NEW YORK (TheStreet) -- Wells Fargo's (WFC) sales practices are now being investigated by the SEC according to a filing the bank issued on Thursday. The list of federal and state agencies looking into the company has been growing ever since it was disclosed in September that the company's employees opened at least two million accounts in customers' names without their permission. Employees said they were pushed to do so in order to meet Wells Fargo's aggressive sales goals.
As a results of the phony accounts scandal more than 5,000 Wells Fargo employees were let go. However, company executives thrived thanks to its sales culture, Bloomberg reports.
Bloomberg News' Laura Keller appeared on this morning's "Bloomberg Markets: America's" to discuss what she discovered about this from her interview with several current and former Wells Fargo employees.
In speaking with employees, Keller and her team found that over time there was a "generation of managers" that were being promoted across the bank and given better positions in different parts of the country, while employees under them were opening up bogus accounts.
These managers were being held as the standard to which other employees should strive to reach. Specifically, these top performing managers were spreading out from Southern California and were the "focal point" of the misconduct and helped to spread the culture that "lionized boosting sales," Keller and the others said in the report on Bloomberg.com.
"Then you also had the bank talking about firing 5,300 low level employees because of all these accounts and abuses that were happening underneath these managers that were rising across the bank," Keller said on BloombergTV.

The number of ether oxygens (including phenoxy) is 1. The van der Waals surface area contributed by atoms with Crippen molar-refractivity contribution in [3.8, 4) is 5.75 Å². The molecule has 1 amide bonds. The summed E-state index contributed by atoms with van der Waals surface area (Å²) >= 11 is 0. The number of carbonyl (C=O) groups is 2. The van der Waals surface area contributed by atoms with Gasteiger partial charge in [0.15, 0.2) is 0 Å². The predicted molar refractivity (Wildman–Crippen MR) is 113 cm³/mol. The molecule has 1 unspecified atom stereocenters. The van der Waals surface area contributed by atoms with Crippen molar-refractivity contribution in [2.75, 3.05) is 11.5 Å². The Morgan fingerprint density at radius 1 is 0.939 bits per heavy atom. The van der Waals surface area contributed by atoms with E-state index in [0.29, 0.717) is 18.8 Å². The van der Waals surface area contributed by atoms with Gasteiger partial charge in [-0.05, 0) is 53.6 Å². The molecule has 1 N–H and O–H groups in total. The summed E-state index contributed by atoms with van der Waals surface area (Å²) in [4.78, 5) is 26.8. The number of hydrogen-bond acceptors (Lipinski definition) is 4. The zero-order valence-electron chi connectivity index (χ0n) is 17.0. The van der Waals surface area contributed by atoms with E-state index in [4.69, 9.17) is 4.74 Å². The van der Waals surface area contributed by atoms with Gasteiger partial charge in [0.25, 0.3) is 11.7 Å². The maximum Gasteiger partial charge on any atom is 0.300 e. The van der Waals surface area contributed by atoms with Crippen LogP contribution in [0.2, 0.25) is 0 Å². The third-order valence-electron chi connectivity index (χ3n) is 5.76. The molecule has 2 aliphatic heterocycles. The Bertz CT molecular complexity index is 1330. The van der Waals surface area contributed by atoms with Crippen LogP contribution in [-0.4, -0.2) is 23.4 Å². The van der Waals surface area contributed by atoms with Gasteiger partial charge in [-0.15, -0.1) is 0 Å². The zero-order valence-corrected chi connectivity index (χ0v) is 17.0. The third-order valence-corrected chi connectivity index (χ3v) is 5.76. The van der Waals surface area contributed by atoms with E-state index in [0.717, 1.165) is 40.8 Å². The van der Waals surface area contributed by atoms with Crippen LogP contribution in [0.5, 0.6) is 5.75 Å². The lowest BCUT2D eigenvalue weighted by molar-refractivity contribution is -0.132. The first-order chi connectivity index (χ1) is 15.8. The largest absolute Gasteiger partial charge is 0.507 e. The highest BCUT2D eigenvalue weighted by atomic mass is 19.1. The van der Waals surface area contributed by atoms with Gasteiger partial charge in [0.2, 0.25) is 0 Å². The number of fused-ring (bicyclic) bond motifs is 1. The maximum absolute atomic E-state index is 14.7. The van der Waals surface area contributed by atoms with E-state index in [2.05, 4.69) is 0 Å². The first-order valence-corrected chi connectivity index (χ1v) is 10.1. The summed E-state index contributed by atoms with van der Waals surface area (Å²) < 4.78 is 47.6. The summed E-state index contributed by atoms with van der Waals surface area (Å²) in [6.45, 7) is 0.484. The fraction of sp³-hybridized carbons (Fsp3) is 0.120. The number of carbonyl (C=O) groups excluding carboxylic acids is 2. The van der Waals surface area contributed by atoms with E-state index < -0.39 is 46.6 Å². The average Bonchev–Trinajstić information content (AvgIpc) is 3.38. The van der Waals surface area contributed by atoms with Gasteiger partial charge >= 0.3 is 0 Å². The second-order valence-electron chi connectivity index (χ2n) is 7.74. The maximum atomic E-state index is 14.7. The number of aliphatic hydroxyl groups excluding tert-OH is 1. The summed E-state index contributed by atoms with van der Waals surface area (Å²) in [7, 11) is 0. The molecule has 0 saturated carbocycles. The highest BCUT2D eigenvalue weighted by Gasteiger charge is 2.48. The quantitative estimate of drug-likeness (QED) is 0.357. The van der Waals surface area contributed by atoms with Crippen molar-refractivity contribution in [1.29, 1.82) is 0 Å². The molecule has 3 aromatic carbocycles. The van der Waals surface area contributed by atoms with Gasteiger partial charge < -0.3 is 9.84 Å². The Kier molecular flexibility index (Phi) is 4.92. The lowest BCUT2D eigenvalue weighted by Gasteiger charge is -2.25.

In an effort to win back trust Wells Fargo is conducting internal investigations and its board has also started to investigate, hiring an outside law firm. Additionally, the company higher-ups are said to have identified some managers that they would like to terminate over this issue.
Wells Fargo stock is up this afternoon.
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Separately, TheStreet Ratings objectively rated this stock according to its "risk-adjusted" total return prospect over a 12-month investment horizon. Not based on the news in any given day, the rating may differ from Jim Cramer's view or that of this articles's author. TheStreet Ratings has this to say about the recommendation:
We rate WELLS FARGO & CO as a Buy with a ratings score of B. This is driven by several positive factors, which we believe should have a greater impact than any weaknesses, and should give investors a better performance opportunity than most stocks we cover. The company's strengths can be seen in multiple areas, such as its revenue growth, expanding profit margins and attractive valuation levels. We feel its strengths outweigh the fact that the company has had lackluster performance in the stock itself.
You can view the full analysis from the report here: WFC